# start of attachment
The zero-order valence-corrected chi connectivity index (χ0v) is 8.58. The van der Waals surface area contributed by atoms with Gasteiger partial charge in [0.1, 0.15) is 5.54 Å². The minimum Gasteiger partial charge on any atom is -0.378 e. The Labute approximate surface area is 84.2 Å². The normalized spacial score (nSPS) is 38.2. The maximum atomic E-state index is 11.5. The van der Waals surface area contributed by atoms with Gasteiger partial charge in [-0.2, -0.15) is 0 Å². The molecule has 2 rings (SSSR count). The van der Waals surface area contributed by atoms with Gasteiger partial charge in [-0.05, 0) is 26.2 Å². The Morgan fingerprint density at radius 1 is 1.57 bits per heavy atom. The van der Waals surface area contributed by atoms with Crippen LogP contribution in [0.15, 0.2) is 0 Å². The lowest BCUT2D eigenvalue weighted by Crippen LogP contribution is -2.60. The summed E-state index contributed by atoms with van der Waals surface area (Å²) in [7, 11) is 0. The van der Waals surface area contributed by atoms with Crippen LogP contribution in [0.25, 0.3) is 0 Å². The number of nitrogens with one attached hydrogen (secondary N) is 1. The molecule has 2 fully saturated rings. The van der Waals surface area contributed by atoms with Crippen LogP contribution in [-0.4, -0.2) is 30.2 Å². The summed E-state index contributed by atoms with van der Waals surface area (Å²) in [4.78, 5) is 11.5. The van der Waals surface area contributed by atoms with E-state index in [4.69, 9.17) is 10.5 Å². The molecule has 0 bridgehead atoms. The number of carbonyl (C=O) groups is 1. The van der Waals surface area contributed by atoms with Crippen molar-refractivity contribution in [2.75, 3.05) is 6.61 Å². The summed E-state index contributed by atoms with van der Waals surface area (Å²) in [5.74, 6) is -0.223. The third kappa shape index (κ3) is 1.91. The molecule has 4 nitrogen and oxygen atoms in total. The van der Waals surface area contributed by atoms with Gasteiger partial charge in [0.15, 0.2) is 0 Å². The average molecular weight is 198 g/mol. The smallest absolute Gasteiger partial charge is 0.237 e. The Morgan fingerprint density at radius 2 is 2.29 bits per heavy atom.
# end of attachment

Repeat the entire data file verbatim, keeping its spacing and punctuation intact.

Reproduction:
The zero-order valence-corrected chi connectivity index (χ0v) is 8.58. The van der Waals surface area contributed by atoms with Gasteiger partial charge in [0.1, 0.15) is 5.54 Å². The minimum Gasteiger partial charge on any atom is -0.378 e. The Labute approximate surface area is 84.2 Å². The normalized spacial score (nSPS) is 38.2. The maximum atomic E-state index is 11.5. The van der Waals surface area contributed by atoms with Gasteiger partial charge in [-0.2, -0.15) is 0 Å². The molecule has 2 rings (SSSR count). The van der Waals surface area contributed by atoms with Gasteiger partial charge in [-0.05, 0) is 26.2 Å². The Morgan fingerprint density at radius 1 is 1.57 bits per heavy atom. The van der Waals surface area contributed by atoms with Crippen LogP contribution in [0.15, 0.2) is 0 Å². The lowest BCUT2D eigenvalue weighted by Crippen LogP contribution is -2.60. The summed E-state index contributed by atoms with van der Waals surface area (Å²) in [7, 11) is 0. The van der Waals surface area contributed by atoms with Crippen LogP contribution in [0.25, 0.3) is 0 Å². The number of nitrogens with one attached hydrogen (secondary N) is 1. The molecule has 2 fully saturated rings. The van der Waals surface area contributed by atoms with Crippen LogP contribution in [-0.4, -0.2) is 30.2 Å². The summed E-state index contributed by atoms with van der Waals surface area (Å²) in [4.78, 5) is 11.5. The van der Waals surface area contributed by atoms with E-state index in [4.69, 9.17) is 10.5 Å². The molecule has 0 bridgehead atoms. The number of carbonyl (C=O) groups is 1. The van der Waals surface area contributed by atoms with Crippen molar-refractivity contribution in [2.75, 3.05) is 6.61 Å². The summed E-state index contributed by atoms with van der Waals surface area (Å²) in [5.74, 6) is -0.223. The third kappa shape index (κ3) is 1.91. The molecule has 4 nitrogen and oxygen atoms in total. The van der Waals surface area contributed by atoms with Gasteiger partial charge in [0.15, 0.2) is 0 Å². The average molecular weight is 198 g/mol. The smallest absolute Gasteiger partial charge is 0.237 e. The Morgan fingerprint density at radius 2 is 2.29 bits per heavy atom.